Later, David Urban mentioned the migrant caravan, clearly an election issue. The question is to which voters? We'll look at that ahead.


[20:18:38] COOPER: This is quite a story, it's still unfolding as we speak. The office of the Georgia secretary of state launching a probe over the state's Democratic Party over what it described as an attempted hack of the state's voter registration system yesterday evening.

Now it would be quite a story if true. The circumstances well certainly raising suspicions among Democrats, questions among others, there's the timing, just two days before election day. There's the fact that the secretary's office provided no evidence and then there's this. The secretary of state, Brian Kemp, is also the Republican candidate for governor, and he's locked in a very tight bitterly fought race with Democrat Stacey Abrams. We invited Mr. Kemp or anyone from the campaign to come on the broadcast, they declined.

Joining us now is DuBose Porter, who's the chairman of Georgia's Democratic Party.

So, Chairman Porter, let me just ask you point blank. Has anyone in the Democratic Party of Georgia attempted to hack in any way the state's or impacted the state's voter registration system?

DUBOSE PORTER, CHAIRMAN, DEMOCRATIC PARTY OF GEORGIA: Absolutely not. This is simply an attempt to detract from his own record. Remember, this is a secretary of state that mistakenly released six million voters' Social Security numbers twice. What's unnerving is that he has used the secretary of state's office and its official spokesperson on this made-up story.

COOPER: So has the FBI contacted your office?


COOPER: Are you speaking -- no?

PORTER: No. Not at all. It's a made-up story.

COOPER: But the FBI -- they are investigating, aren't they?

[20:20:03] PORTER: Not that we're aware of, because there was no hacking. There's no attempt of any hacking from the Democratic Party.

You know, this is another part of his attempt to suppress the vote, to make people scared of going to the polls on Tuesday because the only way to fight the abuse like this is to go to the polls and outvote him. Beat him at the polls. That's what I'm asking theme do because this is absolutely outrageous what he's doing.

COOPER: The Kemp campaign, they have not publicly disclosed any details regarding this alleged hack. Have you been given any specific information about what they're saying because the FBI has not -- has not made any public comment. PORTER: No. We have not heard from the FBI. They have made this up.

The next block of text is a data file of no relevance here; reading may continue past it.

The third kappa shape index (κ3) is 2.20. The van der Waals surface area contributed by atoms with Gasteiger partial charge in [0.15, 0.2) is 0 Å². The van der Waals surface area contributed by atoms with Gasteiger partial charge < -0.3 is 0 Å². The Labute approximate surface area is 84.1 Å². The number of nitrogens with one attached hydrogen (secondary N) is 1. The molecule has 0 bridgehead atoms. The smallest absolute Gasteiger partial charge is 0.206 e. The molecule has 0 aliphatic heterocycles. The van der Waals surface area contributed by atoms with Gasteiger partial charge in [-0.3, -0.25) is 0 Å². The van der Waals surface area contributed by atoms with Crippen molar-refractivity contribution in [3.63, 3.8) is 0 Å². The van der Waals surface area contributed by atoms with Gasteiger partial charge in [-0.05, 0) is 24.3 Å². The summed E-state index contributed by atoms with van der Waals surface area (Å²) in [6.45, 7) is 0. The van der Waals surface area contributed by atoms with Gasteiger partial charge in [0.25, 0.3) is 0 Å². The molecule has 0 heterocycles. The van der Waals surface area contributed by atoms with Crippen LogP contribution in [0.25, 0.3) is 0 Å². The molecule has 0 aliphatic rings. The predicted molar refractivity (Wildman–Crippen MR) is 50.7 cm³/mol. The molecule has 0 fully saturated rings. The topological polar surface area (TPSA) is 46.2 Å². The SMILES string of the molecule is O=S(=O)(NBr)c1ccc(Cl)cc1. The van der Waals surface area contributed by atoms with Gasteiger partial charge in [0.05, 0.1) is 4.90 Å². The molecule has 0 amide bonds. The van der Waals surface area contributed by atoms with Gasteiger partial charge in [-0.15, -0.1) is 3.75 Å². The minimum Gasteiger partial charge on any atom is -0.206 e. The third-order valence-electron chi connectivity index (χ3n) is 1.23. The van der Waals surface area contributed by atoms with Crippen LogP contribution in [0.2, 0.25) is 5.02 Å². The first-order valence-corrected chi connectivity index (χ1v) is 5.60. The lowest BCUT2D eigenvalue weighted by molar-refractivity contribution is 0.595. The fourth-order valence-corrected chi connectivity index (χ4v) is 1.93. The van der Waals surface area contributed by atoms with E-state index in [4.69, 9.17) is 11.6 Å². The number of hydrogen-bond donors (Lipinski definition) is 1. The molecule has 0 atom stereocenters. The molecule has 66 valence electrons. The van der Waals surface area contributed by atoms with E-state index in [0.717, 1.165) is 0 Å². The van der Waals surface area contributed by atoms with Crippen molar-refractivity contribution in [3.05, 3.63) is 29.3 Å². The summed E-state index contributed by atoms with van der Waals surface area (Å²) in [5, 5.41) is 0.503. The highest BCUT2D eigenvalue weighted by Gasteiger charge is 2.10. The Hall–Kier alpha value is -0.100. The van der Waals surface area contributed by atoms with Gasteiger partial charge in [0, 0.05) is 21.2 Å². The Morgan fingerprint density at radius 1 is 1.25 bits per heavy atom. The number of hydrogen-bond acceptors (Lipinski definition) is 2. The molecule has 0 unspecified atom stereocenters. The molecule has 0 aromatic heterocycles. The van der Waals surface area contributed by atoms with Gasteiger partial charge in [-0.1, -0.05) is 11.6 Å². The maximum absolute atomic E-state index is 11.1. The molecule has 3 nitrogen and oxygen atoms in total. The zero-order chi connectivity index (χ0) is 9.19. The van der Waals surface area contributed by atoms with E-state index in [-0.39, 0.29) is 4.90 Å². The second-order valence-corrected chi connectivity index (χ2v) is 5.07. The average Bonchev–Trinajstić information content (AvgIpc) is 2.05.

It is a made-up story. There was no hack or attempt to hack by the Democratic Party.

COOPER: Whether or not there is any truth to the accusations, do you -- I mean, you talked about potential damage this could have done to voters. Do you think it could have the opposite impact in fact and motivate some Democrats to go to the polls?

PORTER: We certainly hope so, and that's what we've put out today. They have made this up. This is what we've got to beat. Look at how you systematically tried to repress the vote, by not wanting to certify absentee ballots. The judges have told him make those provisional, have people qualify them as voters and systematically he's tried to take people off the rolls, not allow people to have their absentee ballots counted. This is simply another and a pattern of him running a pretty shoddy office and being desperate at the last minute.

COOPER: Well, if there is -- if they have some evidence, are you -- would you call on them to come forward tomorrow or even tonight with it?

PORTER: We have, and we have worked through the press. We were notified through the press, through their press release and what is again unnerving from the secretary of state's official site, from the official spokesperson and they have yet to release any evidence of it and they never will because it never happened.

COOPER: DuBose Porter, I appreciate your time.

Now whether or not what's going on in Georgia is a legitimate investigation of potential dirty tricks, or in itself a dirty trick, the larger question of election security obviously is a very real one, a very serious one, so is the threat.

Our CNN's Alexander Marquardt has been looking into it. He joins us now.

So what are the main concerns, Alex, right now when it comes to election security?

ALEXANDER MARQUARDT, CNN SENIOR NATIONAL CORRESPONDENT: Well, Anderson, they are wide and they are varied, and now we have federal and state officials who are bracing for a whole number of different scenarios.

Now, of course, this being the first election since 2016, the immediate fear is hacking. We have heard repeatedly from the Department of Homeland Security that as they monitor malign activity particularly from Russia that they're not nearly seeing the same level of malign activity in 2018 that they did in 2016. But the first fear is going to be hacking into the voting infrastructure, so the voting machines, the registration rolls, the sites that are used both in the media and by the states to report those votes. And there's going to be hacking into non-voting critical infrastructure, like a power grid, taking off -- taking down streetlights, phone lines.

All of this amplified by social media and speaking of amplification on social media, there are also the potential for disinformation campaigns, efforts to suppress the vote, tweets and Facebook posts that give wrong information about voting, accusations of rigging and once that hits social media, that is overly amplified.